Reflections of Remembrance and Gratitude

Baccalaureate

May 21, 2006

Sarah A. Reed '06, cum laude

Choose Hope


 
 

When Jim Chinworth, the campus pastor, asked me to speak at baccalaureate, I was hesitant to say yes for two reasons.

 

First, I’ve learned while at Manchester that one should always be cautious when saying yes to a pastor. They are on the side of God and are sneaky, and if you aren’t careful, you may find yourself on a plane to a country you’ve never heard of in Africa.  Be warned, friends: It happened to me, and it could happen to you.

 

Secondly, I was nervous about the topic: What have I learned at Manchester College and what will I carry with me as I leave this place? As I reflected on these last four years, I realized that I have learned much here and that I have changed in ways that I will carry with me for a long time.  I also realized that synthesizing those experiences would create precisely the type of speech that one does not give at baccalaureate.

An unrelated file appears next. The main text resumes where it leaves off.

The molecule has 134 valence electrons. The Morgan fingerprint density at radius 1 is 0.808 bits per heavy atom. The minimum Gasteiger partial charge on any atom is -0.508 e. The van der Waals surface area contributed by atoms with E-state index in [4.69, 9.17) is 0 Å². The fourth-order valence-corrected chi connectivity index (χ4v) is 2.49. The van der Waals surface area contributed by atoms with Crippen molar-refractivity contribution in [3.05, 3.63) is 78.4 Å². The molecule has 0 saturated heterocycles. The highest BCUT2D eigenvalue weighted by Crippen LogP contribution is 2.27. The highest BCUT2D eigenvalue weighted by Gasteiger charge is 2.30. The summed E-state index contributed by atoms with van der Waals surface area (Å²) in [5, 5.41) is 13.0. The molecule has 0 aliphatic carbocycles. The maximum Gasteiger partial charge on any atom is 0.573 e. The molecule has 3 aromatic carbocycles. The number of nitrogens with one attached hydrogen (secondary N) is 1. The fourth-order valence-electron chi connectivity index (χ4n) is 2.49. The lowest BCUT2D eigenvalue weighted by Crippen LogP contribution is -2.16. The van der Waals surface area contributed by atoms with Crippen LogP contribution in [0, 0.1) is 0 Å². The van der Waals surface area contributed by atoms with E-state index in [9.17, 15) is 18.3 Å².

Over these last four years, I’ve seen a lot.  If there is one thing that Manchester has been good at, it’s getting me off the campus. Through classes and school-sponsored grants, I’ve traveled literally around the world; learning, working, and studying in 10 different countries spread across five continents. I’ve been to the edges of the earth and what I’ve seen there isn’t good.

 

While in Northern Ireland, I saw the street corners where youth gather on warm summer nights to burn bonfires of destruction, caught up in a tradition of hatred and frustration. I walked by the hospitals surrounded by chain-linked fences that can’t be built high enough to keep out the handmade bombs that are thrown over the top.

 

Daily during my semester abroad in Ecuador, I walked by starving children begging in the streets, on my way to a university where the majority of the students drove BMWs to school.